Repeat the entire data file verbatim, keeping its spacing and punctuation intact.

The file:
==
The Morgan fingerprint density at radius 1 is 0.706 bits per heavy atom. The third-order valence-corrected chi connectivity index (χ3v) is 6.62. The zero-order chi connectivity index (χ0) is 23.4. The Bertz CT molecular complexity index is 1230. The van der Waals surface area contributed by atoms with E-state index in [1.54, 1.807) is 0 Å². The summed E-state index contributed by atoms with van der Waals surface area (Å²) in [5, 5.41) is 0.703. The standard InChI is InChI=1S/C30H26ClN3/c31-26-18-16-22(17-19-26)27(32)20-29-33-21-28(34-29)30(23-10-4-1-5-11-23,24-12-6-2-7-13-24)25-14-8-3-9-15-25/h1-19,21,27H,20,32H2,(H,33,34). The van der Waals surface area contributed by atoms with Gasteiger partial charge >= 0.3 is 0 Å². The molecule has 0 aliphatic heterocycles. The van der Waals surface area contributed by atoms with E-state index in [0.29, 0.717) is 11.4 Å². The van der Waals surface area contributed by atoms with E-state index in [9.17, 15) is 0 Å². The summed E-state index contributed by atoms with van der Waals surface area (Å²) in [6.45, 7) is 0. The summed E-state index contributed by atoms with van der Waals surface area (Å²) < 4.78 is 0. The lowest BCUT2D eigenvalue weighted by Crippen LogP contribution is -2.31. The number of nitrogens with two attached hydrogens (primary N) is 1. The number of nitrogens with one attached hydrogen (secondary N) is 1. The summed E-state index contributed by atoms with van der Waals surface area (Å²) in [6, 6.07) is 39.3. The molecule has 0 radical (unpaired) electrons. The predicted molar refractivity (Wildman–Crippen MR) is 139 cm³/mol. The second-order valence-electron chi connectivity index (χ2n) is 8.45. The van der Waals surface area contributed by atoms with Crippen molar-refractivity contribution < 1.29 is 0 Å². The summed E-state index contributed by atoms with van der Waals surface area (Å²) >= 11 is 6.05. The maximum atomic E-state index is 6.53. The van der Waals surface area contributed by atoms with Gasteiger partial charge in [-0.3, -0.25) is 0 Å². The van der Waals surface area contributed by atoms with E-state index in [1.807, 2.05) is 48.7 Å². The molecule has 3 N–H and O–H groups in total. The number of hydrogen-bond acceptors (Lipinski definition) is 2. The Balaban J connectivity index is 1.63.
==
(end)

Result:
The Morgan fingerprint density at radius 1 is 0.706 bits per heavy atom. The third-order valence-corrected chi connectivity index (χ3v) is 6.62. The zero-order chi connectivity index (χ0) is 23.4. The Bertz CT molecular complexity index is 1230. The van der Waals surface area contributed by atoms with E-state index in [1.54, 1.807) is 0 Å². The summed E-state index contributed by atoms with van der Waals surface area (Å²) in [5, 5.41) is 0.703. The standard InChI is InChI=1S/C30H26ClN3/c31-26-18-16-22(17-19-26)27(32)20-29-33-21-28(34-29)30(23-10-4-1-5-11-23,24-12-6-2-7-13-24)25-14-8-3-9-15-25/h1-19,21,27H,20,32H2,(H,33,34). The van der Waals surface area contributed by atoms with Gasteiger partial charge >= 0.3 is 0 Å². The molecule has 0 aliphatic heterocycles. The van der Waals surface area contributed by atoms with E-state index in [0.29, 0.717) is 11.4 Å². The van der Waals surface area contributed by atoms with E-state index in [9.17, 15) is 0 Å². The summed E-state index contributed by atoms with van der Waals surface area (Å²) in [6.45, 7) is 0. The summed E-state index contributed by atoms with van der Waals surface area (Å²) < 4.78 is 0. The lowest BCUT2D eigenvalue weighted by Crippen LogP contribution is -2.31. The number of nitrogens with two attached hydrogens (primary N) is 1. The number of nitrogens with one attached hydrogen (secondary N) is 1. The summed E-state index contributed by atoms with van der Waals surface area (Å²) in [6, 6.07) is 39.3. The molecule has 0 radical (unpaired) electrons. The predicted molar refractivity (Wildman–Crippen MR) is 139 cm³/mol. The second-order valence-electron chi connectivity index (χ2n) is 8.45. The van der Waals surface area contributed by atoms with Crippen molar-refractivity contribution < 1.29 is 0 Å². The summed E-state index contributed by atoms with van der Waals surface area (Å²) >= 11 is 6.05. The maximum atomic E-state index is 6.53. The van der Waals surface area contributed by atoms with Gasteiger partial charge in [-0.3, -0.25) is 0 Å². The van der Waals surface area contributed by atoms with E-state index in [1.807, 2.05) is 48.7 Å². The molecule has 3 N–H and O–H groups in total. The number of hydrogen-bond acceptors (Lipinski definition) is 2. The Balaban J connectivity index is 1.63.